Want to be happy? Move to Hawaii. Or Napa Valley. And avoid Louisiana at all costs.
A new study by the Vermont Complex Systems Center uses Twitter to gauge how happy or sad people are across the U.S., according to The Atlantic. Analysts looked at 10 million tweets from across the country and developed a code to determine how happy or sad each 140-character missive appeared. In the image below, red states are happiest while blue are saddest. Shades in between represent a sliding scale.
The study looked for certain words as identifiers, flagging tweets using vocabulary like “beauty,” “hope,” and “wine” as happy. Swear words and words like “smoke” and “hate” got tagged as indicators of unhappiness.
Researchers analyzed how frequently the words identified as good and bad showed up and calculated lists of the places they assumed to be happy and sad. The results are interesting, but not necessarily shocking: Vacation spots like Northern California wine country and sunny Hawaii took top marks.
The Bible Belt fared worse, with Mississippi, Louisiana, and Georgia cited as some of the least-happy states.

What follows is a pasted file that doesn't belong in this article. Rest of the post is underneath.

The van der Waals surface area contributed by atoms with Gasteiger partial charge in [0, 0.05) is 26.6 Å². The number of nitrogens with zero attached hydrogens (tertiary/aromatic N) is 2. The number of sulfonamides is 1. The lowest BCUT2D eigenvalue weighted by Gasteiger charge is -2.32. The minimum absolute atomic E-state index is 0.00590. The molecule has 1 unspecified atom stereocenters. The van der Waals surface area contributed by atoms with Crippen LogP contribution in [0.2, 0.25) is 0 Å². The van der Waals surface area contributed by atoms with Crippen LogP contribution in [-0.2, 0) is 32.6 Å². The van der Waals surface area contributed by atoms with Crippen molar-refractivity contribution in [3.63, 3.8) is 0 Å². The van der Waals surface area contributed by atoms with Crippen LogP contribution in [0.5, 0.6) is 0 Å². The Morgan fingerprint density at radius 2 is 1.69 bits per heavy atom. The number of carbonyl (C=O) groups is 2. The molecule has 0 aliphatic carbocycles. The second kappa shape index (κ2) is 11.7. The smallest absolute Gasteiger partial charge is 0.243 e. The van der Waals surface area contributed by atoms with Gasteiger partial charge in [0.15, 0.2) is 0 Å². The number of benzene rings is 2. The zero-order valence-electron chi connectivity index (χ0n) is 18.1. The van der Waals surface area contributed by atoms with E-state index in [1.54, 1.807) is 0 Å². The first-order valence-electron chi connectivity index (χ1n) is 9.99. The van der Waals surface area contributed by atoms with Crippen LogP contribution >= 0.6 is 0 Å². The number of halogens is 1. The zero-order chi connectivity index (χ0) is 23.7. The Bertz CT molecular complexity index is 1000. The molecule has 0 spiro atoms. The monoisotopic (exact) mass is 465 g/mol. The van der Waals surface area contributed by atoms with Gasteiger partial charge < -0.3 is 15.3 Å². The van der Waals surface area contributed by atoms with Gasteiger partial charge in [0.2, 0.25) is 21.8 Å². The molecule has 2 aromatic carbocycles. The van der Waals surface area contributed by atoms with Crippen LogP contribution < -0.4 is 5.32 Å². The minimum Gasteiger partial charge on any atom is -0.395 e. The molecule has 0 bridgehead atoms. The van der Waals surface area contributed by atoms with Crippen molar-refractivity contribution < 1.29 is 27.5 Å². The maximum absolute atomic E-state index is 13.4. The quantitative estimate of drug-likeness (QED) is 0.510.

This study offers fascinating results, but there are a ton of reasons you should take it with a grain of salt. Just because people use profanity in their tweets doesn’t mean they’re necessarily unhappy. And just because people in Hawaii like to put a sunny spin on their tweets doesn’t mean they don’t have problems.
The Atlantic pointed out the results may be further skewed because they do not take into account tourists happy to be on vacation, nor did they look at tweets in Spanish. Places like Napa Valley are meccas for affluent wine-lovers, but they also have plenty of Hispanic migrant workers who might not be tweeting about “hope” en espanol.
Moreover, people tend to carefully cultivate their social media persona. The people in places listed as “happiest” may simply feel more pressure to appear content with their lives, while the people in the places ranked lower may feel more open to discuss their problems on Twitter.